- sweir (Scotland)
From Middle English swer, sware, from Old English swǣr, swār (“heavy, of great weight, oppressive, grievous, painful, unpleasant, great, sad, feeling or expressing grief, grave, slow, dull, sluggish, slothful, indolent, inactive from weakness, enfeebled, weak”), from Proto-Germanic *swēraz, *swērijaz (“heavy”), from Proto-Indo-European *swēr- (“heavy”). Cognate with West Frisian swier (“heavy, burdensome, onerous, pregnant”), Dutch zwaar (“heavy, hard, difficult”), German schwer (“difficult, hard, heavy”), Swedish svår (“hard, severe, difficult, heavy”), Latin sērius (“earnest, serious”), Lithuanian swarus (“heavy”), Albanian var (“to hang, burden, annoy”).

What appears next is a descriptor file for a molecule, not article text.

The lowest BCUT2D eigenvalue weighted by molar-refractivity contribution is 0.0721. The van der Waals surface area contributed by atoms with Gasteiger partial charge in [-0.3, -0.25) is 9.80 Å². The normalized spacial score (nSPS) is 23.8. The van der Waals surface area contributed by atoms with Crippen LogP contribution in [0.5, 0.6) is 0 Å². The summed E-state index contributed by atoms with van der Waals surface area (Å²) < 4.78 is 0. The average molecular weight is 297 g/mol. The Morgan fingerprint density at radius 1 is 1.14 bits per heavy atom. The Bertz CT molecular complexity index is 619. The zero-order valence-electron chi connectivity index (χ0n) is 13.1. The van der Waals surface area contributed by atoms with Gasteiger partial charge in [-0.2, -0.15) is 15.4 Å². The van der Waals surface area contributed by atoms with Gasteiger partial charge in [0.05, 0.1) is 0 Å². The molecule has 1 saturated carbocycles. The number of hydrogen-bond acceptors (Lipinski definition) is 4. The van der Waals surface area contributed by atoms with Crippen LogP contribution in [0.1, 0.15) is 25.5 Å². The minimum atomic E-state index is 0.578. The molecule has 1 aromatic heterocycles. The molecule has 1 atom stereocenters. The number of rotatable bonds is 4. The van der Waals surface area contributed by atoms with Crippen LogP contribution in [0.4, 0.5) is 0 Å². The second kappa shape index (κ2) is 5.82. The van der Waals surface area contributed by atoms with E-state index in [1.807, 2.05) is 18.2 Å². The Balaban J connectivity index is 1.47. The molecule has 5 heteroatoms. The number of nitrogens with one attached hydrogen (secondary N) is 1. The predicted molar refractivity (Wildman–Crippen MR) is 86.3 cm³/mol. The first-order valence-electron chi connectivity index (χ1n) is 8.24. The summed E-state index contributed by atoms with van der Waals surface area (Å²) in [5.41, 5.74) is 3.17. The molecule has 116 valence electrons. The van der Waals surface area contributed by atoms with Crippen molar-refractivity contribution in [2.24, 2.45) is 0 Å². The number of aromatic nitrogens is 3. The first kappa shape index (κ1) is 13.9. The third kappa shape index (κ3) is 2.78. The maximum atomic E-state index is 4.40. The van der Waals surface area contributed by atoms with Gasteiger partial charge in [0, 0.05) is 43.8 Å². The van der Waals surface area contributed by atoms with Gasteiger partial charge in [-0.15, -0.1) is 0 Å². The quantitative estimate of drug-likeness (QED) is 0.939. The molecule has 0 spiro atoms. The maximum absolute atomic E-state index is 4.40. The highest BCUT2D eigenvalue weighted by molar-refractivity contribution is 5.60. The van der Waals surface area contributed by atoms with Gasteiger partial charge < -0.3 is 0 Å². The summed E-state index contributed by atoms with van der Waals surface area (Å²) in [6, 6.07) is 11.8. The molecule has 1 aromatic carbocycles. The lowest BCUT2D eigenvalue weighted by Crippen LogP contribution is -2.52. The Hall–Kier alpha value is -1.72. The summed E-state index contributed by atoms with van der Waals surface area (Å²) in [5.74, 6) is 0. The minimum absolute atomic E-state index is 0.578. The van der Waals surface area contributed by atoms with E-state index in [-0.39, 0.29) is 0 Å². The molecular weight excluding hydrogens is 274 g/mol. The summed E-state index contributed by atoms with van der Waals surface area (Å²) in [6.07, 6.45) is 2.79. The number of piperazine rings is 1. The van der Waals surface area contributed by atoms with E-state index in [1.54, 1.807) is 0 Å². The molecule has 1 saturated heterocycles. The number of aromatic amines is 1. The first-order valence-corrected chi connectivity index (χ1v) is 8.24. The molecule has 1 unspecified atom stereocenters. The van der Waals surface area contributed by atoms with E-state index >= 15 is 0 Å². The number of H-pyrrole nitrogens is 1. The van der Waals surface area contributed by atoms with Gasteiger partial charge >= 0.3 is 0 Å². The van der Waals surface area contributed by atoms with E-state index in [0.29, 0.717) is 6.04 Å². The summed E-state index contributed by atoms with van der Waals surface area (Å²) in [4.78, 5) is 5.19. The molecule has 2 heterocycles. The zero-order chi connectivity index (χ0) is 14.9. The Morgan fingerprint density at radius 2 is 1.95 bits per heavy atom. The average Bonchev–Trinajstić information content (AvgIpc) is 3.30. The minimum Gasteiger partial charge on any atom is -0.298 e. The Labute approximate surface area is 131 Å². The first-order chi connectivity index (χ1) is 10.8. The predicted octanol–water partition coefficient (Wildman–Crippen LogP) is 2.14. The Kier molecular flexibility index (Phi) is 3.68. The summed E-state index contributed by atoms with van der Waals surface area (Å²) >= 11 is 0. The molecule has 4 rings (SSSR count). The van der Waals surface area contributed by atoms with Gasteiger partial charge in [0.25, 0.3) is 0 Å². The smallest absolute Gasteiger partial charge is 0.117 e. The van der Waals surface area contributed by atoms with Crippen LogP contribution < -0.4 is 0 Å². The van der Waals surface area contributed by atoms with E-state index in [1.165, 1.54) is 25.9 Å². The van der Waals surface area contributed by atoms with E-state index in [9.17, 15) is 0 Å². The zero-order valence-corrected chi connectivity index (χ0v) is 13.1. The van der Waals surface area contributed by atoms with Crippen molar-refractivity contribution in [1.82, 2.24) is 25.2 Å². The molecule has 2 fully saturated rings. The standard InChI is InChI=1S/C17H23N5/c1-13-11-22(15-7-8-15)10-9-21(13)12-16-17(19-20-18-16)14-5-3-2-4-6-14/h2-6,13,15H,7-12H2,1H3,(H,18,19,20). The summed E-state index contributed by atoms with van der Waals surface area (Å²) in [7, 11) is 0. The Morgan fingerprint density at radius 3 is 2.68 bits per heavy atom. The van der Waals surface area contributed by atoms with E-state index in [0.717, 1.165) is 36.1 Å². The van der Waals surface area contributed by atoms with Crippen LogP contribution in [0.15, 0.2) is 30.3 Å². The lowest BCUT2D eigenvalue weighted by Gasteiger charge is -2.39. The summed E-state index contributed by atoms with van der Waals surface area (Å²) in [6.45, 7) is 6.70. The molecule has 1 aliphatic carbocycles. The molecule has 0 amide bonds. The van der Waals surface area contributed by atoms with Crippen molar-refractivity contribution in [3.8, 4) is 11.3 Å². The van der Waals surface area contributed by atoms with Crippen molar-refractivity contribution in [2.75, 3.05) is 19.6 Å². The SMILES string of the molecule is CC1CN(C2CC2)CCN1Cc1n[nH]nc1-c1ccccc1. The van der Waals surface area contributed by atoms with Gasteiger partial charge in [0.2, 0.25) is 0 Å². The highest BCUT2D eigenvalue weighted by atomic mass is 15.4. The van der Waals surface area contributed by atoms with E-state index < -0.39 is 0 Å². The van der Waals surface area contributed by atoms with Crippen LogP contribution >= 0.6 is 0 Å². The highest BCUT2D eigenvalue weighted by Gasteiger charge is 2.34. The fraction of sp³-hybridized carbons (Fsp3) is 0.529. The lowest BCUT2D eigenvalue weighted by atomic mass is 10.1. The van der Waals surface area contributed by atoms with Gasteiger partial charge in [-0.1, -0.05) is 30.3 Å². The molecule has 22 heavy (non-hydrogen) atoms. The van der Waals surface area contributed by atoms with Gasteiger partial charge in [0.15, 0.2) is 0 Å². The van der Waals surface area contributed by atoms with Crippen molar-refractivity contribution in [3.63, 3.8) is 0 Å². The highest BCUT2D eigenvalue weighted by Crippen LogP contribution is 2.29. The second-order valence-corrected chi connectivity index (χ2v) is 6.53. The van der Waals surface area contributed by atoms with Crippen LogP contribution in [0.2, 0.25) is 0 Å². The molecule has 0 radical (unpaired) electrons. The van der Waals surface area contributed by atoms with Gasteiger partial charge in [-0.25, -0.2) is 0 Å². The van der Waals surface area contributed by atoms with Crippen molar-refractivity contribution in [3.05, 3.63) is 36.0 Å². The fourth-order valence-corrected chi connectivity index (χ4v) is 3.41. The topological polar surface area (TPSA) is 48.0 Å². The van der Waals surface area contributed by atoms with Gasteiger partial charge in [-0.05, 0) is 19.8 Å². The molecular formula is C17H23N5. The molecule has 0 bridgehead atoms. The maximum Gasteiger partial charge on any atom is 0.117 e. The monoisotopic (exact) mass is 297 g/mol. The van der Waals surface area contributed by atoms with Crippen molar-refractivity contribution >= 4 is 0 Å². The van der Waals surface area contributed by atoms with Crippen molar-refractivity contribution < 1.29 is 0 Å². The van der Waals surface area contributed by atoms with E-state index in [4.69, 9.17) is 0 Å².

- IPA: /swɪə/
- (UK dialectal) Heavy.
- (UK dialectal) Dull; indolent; lazy.
- (UK dialectal) Reluctant; unwilling; disinclined.
- IPA: /swir/
- 2000, The flouer's bonniness minded him o cantier times but the rose itsel wis mingin wi sweir connotations. But n Ben A-Go-Go p.6